Not only is this model of tourism unsustainable, it is unjust and insulates us from the realities of those living within Israel/Palestine. Bottom line, as followers of Jesus, is is our responsibility to turn our primary attention to the people of the land rather than to the land itself. Not only does this honor our brothers and sisters in the Holy Land, it creates the space for us to encounter not only the work God has done, but the work he is doing

Note: There are more and more organizations that have identified the brokenness of the tourist industry in the Holy Land and are leading “ethical” tours in this region. In addition to TGIP, see Telos, MEJDI & even Rick Steve’s!

2. Forming Peacemakers is Hard

My primary role in leading these experiences is that of teacher and coach. Being a peacemaker does not equal picking a side and trying to get people to align with you. Firstly, no conflict is that dualistic and secondly, that would be far too easy. Being formed as a peacemaker is learning how to place yourself in the center of the pain and tension of conflict and highlight the humanity that exists within. It is about walking with people toward conflict transformatively rather than picking a side or running from the conflict all together. 

As our participants see and experience the pain and injustice that exists in this region, there is a natural pull to pick sides and get really pissed off. The opposite extreme is to see the conflict, be so overwhelmed with its complexities and want to simply walk away. Neither option is the work of peacemaking and my (and my partner, Jer Swigart) work is to walk with people towards a more constructive place in their formation, which usually means confronting the evil within ourselves before confronting the evil around us. It is ridiculously difficult!!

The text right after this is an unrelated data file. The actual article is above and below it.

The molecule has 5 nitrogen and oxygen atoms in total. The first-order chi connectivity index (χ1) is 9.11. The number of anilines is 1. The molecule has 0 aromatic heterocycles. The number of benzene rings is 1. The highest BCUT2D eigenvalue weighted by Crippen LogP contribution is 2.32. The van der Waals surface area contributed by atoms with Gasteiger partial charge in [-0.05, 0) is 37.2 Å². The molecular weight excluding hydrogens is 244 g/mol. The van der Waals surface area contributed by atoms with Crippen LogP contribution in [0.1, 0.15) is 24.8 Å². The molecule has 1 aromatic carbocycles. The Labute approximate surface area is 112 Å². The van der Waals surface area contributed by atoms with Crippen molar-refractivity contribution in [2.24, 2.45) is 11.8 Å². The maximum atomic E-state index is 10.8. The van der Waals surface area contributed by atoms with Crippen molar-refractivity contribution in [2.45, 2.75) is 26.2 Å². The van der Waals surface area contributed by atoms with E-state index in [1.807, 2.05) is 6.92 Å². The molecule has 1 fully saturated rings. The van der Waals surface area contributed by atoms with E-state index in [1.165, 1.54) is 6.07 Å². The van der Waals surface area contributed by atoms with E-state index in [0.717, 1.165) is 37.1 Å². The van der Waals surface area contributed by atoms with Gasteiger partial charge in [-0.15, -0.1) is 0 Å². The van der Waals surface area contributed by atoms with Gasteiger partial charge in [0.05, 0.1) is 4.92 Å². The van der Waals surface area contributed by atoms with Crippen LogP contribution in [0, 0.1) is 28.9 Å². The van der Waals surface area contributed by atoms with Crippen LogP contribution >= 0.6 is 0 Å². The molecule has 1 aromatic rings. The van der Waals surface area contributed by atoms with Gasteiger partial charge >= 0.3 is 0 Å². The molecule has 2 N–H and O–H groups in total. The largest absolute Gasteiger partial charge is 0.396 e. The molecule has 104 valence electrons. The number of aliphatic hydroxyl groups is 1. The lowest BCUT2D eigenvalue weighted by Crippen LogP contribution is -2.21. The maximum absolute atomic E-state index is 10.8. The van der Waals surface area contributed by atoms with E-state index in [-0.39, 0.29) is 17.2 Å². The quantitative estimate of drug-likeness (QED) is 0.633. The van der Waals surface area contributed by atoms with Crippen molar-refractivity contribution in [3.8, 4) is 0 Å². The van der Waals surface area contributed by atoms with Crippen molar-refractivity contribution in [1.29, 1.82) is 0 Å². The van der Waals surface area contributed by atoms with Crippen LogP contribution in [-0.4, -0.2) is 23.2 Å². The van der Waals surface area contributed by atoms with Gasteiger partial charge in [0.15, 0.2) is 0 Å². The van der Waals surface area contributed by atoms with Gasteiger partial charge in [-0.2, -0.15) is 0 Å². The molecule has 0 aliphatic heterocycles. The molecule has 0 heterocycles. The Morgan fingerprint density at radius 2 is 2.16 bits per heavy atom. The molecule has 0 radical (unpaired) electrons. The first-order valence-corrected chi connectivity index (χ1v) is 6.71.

3. Enemies Cease to be Enemies When You Look Them in the Eye

The Western world has become quite content with allowing sound bites and images to tell us who our “enemies” are. Without leaving the comfort of our own lazy boy chair, we talk and act as though we have a nuanced understanding of who is our friend or enemy. Not only is this unhelpful, it is does not allow us to see and celebrate the humanity we share with all of God’s children. 

We spent an afternoon in conversation with one of the most “extreme” ideological and polarizing characters in the Israel/Palestine conflict. Although I disagreed not only with much of WHAT he had to say, but HOW he chose to say it, I was struck by his humanity. He’s just another guy like me who deeply believes in his cause and those impacted by it. At the end of our conversation, I thanked him for his time, congratulated him on his newest grandchildren (We’re friends on Facebook, so I was in the know!) and gave him a hug. All the rhetoric and posturing went out the door and we saw each other as fellow humans. It’s really hard to have “enemies” when you look them in the eye.